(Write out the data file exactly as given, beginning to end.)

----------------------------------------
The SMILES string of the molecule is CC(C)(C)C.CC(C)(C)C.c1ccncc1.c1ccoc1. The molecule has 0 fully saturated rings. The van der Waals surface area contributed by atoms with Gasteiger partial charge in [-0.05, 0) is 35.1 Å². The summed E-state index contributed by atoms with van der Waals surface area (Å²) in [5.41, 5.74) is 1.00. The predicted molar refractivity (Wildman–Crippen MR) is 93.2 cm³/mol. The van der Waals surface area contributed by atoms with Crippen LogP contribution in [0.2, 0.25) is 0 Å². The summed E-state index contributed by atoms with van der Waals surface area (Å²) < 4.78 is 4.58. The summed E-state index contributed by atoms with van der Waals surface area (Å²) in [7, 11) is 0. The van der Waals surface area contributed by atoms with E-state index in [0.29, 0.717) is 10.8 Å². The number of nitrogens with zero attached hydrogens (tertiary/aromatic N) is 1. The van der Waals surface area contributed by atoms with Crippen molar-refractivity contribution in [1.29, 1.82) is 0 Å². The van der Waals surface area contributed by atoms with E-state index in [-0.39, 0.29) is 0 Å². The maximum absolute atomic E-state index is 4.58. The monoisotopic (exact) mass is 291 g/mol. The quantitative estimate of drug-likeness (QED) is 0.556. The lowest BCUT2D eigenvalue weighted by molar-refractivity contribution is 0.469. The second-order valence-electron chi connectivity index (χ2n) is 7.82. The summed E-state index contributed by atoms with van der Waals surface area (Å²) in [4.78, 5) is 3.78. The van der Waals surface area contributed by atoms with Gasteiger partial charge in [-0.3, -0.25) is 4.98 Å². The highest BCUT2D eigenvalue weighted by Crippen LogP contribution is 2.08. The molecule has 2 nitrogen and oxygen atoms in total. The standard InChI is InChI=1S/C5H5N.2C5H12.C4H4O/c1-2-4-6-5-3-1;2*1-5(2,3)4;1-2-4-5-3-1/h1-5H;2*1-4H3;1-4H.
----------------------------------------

The SMILES string of the molecule is CC(C)(C)C.CC(C)(C)C.c1ccncc1.c1ccoc1. The molecule has 0 fully saturated rings. The van der Waals surface area contributed by atoms with Gasteiger partial charge in [-0.05, 0) is 35.1 Å². The summed E-state index contributed by atoms with van der Waals surface area (Å²) in [5.41, 5.74) is 1.00. The predicted molar refractivity (Wildman–Crippen MR) is 93.2 cm³/mol. The van der Waals surface area contributed by atoms with Crippen LogP contribution in [0.2, 0.25) is 0 Å². The summed E-state index contributed by atoms with van der Waals surface area (Å²) < 4.78 is 4.58. The summed E-state index contributed by atoms with van der Waals surface area (Å²) in [7, 11) is 0. The van der Waals surface area contributed by atoms with E-state index in [0.29, 0.717) is 10.8 Å². The number of nitrogens with zero attached hydrogens (tertiary/aromatic N) is 1. The van der Waals surface area contributed by atoms with Crippen molar-refractivity contribution in [1.29, 1.82) is 0 Å². The van der Waals surface area contributed by atoms with E-state index in [-0.39, 0.29) is 0 Å². The maximum absolute atomic E-state index is 4.58. The monoisotopic (exact) mass is 291 g/mol. The quantitative estimate of drug-likeness (QED) is 0.556. The lowest BCUT2D eigenvalue weighted by molar-refractivity contribution is 0.469. The second-order valence-electron chi connectivity index (χ2n) is 7.82. The summed E-state index contributed by atoms with van der Waals surface area (Å²) in [4.78, 5) is 3.78. The van der Waals surface area contributed by atoms with Gasteiger partial charge in [-0.3, -0.25) is 4.98 Å². The highest BCUT2D eigenvalue weighted by Crippen LogP contribution is 2.08. The molecule has 2 nitrogen and oxygen atoms in total. The standard InChI is InChI=1S/C5H5N.2C5H12.C4H4O/c1-2-4-6-5-3-1;2*1-5(2,3)4;1-2-4-5-3-1/h1-5H;2*1-4H3;1-4H.